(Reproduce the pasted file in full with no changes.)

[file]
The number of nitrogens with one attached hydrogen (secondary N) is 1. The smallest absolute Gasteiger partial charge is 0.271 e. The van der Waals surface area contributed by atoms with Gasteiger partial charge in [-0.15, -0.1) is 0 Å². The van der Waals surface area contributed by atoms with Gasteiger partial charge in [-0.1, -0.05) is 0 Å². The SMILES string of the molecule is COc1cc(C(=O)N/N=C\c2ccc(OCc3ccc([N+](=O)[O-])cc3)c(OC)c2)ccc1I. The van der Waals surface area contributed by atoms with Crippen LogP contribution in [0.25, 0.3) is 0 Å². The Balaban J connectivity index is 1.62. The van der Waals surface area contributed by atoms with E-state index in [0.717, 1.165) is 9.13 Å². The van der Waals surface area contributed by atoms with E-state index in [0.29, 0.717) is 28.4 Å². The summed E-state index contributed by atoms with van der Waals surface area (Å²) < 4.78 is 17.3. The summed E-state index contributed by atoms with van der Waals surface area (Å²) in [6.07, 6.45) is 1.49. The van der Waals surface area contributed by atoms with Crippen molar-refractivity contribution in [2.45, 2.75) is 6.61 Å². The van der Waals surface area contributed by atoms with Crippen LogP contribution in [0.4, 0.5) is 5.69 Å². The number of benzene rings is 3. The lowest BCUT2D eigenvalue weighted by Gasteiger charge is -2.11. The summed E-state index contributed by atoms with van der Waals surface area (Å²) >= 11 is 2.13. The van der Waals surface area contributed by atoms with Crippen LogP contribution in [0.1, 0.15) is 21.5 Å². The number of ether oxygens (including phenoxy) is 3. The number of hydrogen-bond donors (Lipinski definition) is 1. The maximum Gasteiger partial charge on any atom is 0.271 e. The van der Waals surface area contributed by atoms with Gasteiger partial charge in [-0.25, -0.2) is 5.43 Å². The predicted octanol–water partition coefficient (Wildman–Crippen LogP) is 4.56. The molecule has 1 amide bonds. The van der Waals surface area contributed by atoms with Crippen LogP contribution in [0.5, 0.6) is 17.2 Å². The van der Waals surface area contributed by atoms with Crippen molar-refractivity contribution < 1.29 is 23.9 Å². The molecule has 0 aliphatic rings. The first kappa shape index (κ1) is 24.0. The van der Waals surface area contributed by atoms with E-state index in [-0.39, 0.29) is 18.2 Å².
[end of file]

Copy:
The number of nitrogens with one attached hydrogen (secondary N) is 1. The smallest absolute Gasteiger partial charge is 0.271 e. The van der Waals surface area contributed by atoms with Gasteiger partial charge in [-0.15, -0.1) is 0 Å². The van der Waals surface area contributed by atoms with Gasteiger partial charge in [-0.1, -0.05) is 0 Å². The SMILES string of the molecule is COc1cc(C(=O)N/N=C\c2ccc(OCc3ccc([N+](=O)[O-])cc3)c(OC)c2)ccc1I. The van der Waals surface area contributed by atoms with Crippen LogP contribution in [0.25, 0.3) is 0 Å². The Balaban J connectivity index is 1.62. The van der Waals surface area contributed by atoms with E-state index in [0.717, 1.165) is 9.13 Å². The van der Waals surface area contributed by atoms with E-state index in [0.29, 0.717) is 28.4 Å². The summed E-state index contributed by atoms with van der Waals surface area (Å²) < 4.78 is 17.3. The summed E-state index contributed by atoms with van der Waals surface area (Å²) in [6.07, 6.45) is 1.49. The van der Waals surface area contributed by atoms with Crippen molar-refractivity contribution in [2.45, 2.75) is 6.61 Å². The van der Waals surface area contributed by atoms with Crippen LogP contribution in [0.4, 0.5) is 5.69 Å². The number of benzene rings is 3. The lowest BCUT2D eigenvalue weighted by Gasteiger charge is -2.11. The summed E-state index contributed by atoms with van der Waals surface area (Å²) >= 11 is 2.13. The van der Waals surface area contributed by atoms with Crippen LogP contribution in [0.1, 0.15) is 21.5 Å². The number of ether oxygens (including phenoxy) is 3. The number of hydrogen-bond donors (Lipinski definition) is 1. The maximum Gasteiger partial charge on any atom is 0.271 e. The van der Waals surface area contributed by atoms with Gasteiger partial charge in [-0.25, -0.2) is 5.43 Å². The predicted octanol–water partition coefficient (Wildman–Crippen LogP) is 4.56. The molecule has 1 amide bonds. The van der Waals surface area contributed by atoms with Crippen LogP contribution in [0.5, 0.6) is 17.2 Å². The van der Waals surface area contributed by atoms with Crippen molar-refractivity contribution < 1.29 is 23.9 Å². The molecule has 0 aliphatic rings. The first kappa shape index (κ1) is 24.0. The van der Waals surface area contributed by atoms with E-state index in [-0.39, 0.29) is 18.2 Å².